Select the different variables that you expect to influence the dependent variable.
(Optionally) enter a data filter in order to include only a selected subgroup of cases in the analysis.
- Method: select the way independent variables are entered into the model.
- Enter: enter all variables in the model in one single step, without checking
- Forward: enter significant variables sequentially
- Backward: first enter all variables into the model and next remove the non-significant variables sequentially
- Stepwise: enter significant variables sequentially; after entering a variable in the model, check and possibly remove variables that became non-significant.
- Enter variable if P< A variable is entered into the model if its associated significance level is less than this P-value.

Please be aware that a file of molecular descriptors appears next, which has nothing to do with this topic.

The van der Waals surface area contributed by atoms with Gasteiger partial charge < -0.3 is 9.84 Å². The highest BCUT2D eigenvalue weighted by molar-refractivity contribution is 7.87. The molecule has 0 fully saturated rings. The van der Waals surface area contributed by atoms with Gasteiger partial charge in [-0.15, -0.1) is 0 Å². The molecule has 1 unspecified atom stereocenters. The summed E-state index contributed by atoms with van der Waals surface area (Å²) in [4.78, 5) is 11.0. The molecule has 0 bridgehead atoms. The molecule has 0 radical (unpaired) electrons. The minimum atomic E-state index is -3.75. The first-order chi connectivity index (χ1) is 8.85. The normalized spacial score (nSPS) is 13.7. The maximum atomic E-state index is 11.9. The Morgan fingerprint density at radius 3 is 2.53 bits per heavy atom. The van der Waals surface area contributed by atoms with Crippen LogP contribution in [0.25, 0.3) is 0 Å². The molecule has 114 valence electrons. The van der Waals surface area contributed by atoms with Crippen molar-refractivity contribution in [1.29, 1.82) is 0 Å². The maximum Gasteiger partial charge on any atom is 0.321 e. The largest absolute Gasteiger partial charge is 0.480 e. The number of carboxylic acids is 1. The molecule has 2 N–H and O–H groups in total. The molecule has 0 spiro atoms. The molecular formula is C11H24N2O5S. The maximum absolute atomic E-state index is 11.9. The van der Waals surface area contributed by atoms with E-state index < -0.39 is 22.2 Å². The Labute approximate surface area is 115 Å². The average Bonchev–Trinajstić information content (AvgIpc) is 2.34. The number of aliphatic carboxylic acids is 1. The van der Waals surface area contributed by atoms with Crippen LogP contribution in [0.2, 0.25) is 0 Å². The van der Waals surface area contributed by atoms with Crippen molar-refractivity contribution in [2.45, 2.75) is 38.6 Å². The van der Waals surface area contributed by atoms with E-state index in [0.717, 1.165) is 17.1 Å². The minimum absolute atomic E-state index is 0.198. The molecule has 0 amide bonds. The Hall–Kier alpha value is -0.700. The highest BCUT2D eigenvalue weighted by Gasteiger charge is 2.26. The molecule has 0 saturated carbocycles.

- Remove variable if P> A variable is removed from the model if its associated significance level is greater than this P-value.
- Classification table cutoff value: a value between 0 and 1 which will be used as a cutoff value for a classification table. The classification table is a method to evaluate the logistic regression model. In this table the observed values for the dependent outcome and the predicted values (at the selected cut-off value) are cross-classified.
- Categorical: click this button to identify nominal categorical variables.
The option to plot a graph that shows the logistic regression curve is only available when there is just one single independent variable.
After you click OK the following results are displayed:
Sample size and cases with negative and positive outcome
First the program gives sample size and the number and proportion of cases with a negative (Y=0) and positive (Y=1) outcome.
Overall model fit